President Donald Trump is keeping everyone in suspense as he considers whether to declare a national emergency to build his border wall.
Republican support for an emergency declaration is growing in some corners of the party, as GOP leaders and White House officials view it as a way out of a shutdown fight they’re losing. Others are unsure, viewing it as the kind of end-run around Congress that the Republican Party harshly criticized Barack Obama for doing.
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And many key Republicans are in the dark ahead of Trump’s Oval Office address on Tuesday, as Congress and the White House limp through a government shutdown now in its 18th day.
Though the president has yet to make a final decision, he is unlikely to declare a national emergency in his Oval Office address Tuesday evening, according to two sources with direct knowledge of the plans.
Senate Homeland Security Chairman Ron Johnson (R-Wis.) said he wasn’t sure which way Trump was leaning and that despite chairing a key immigration panel had not yet been read in by the White House: “I have no idea.”
“If there’s one thing that candidate Trump had a mandate on it’s securing the border and building the wall,” Johnson said. “That’s why President Trump is talking about declaring a national emergency. Because he’s not getting the Democrats to really put the money where their mouth is. They all say they want border security, just not that kind.”
Trump will hold a breakneck series of meetings Wednesday on and off Capitol Hill to try to build support for his position. The president will huddle with Senate Republicans for lunch at the Capitol Wednesday before a separate meeting with the top congressional leaders of both parties later in the afternoon at the White House.
Some of the president’s advisers argue an emergency declaration of a border crisis — to free up billions of dollars for Trump’s border wall — would allow Republicans to reopen the federal government without looking like they’ve caved to Democrats. Trump allies believe it would send an unmistakable message to the president’s base that he’s dead serious about border security.
It would also allow Trump and Republicans to save face, they note privately. GOP leaders on Capitol Hill know support for the shutdown is slowly eroding inside the party, as more moderate Republicans call for an end to the crisis. And so they’re advising Trump to make the case for executive action over the next few days should he decide to deploy it.
It’s clearly a fallback plan, but Republicans are preparing for its possibility.
“I’m sure he’d rather do it through a meeting, a productive one, between him and [Senate Majority Leader Chuck] Schumer and [Speaker Nancy] Pelosi. I think they both feel that’s maybe not materializing soon,” said Sen. Mike Braun (R-Ind.) in an interview. “If he sees no agreement coming, I think he’ll push the envelope.”
Stephen Miller, the outspoken immigration hawk and senior Trump adviser, is taking a leading role writing Trump’s remarks.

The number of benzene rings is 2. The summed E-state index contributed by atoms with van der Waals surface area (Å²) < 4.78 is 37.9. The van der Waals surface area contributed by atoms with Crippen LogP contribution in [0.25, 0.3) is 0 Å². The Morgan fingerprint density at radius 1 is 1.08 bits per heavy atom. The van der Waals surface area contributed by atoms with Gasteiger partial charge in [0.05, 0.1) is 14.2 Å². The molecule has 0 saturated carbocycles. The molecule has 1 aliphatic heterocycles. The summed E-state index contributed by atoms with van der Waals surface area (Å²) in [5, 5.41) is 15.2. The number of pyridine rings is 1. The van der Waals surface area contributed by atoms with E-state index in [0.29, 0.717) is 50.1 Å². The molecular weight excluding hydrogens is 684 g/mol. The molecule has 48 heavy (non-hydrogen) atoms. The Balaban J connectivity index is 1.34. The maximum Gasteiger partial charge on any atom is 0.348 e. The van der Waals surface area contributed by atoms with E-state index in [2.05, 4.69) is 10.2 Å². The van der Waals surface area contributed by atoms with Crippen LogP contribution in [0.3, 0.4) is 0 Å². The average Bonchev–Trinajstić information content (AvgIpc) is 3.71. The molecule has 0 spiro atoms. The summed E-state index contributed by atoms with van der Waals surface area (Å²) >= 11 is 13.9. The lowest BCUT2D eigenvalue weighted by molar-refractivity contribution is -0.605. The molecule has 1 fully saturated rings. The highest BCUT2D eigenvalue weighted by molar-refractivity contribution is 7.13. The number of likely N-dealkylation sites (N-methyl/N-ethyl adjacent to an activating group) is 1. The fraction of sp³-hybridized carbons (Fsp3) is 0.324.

Still, there is internal disagreement in the White House about whether declaring a national emergency is a good idea — and, if Trump chooses to do so, about the appropriate timing and venue for such a declaration.
Several of the president’s outside advisers, including his former campaign chairman Stephen Bannon and former deputy campaign manager David Bossie, are urging him to take the more extreme course.
Others, however, are urging caution, telling the president that a legal challenge to his actions would be almost assured, putting Trump on course for a bare-knuckled fight with House Democrats and a grueling series of court challenges.
White House Counsel Pat Cipollone is among the voices urging caution when it comes to declaring a national emergency. The White House is studying options short of an emergency declaration but that would nonetheless give the president broad power to act.
The White House counsel’s office has been reviewing the legality of an emergency declaration since last Thursday, according to a source familiar with the process. They’ve been examining three potential avenues that would allow the president to mobilize personnel and tap into funds that are currently available for purposes not involving border security.
And as the president and his aides have considered the matter, the counsel’s office has also urged them to take actions to strengthen a potential legal defense, from making public references to a national security crisis on the Southern border to holding meetings on the matter in the White House Situation Room.
“These are things for lawyers to use in their briefs when they have to defend this,” said a source familiar with the discussions.
Democrats have already suggested declaring a national emergency to build the wall would be unconstitutional, arguing that Trump has no proof that an emergency actually exists and no authority to move around already-appropriated federal funds without congressional approval. Pelosi and Schumer will follow Trump’s address with their own rebuttal and will be sure to hit that point.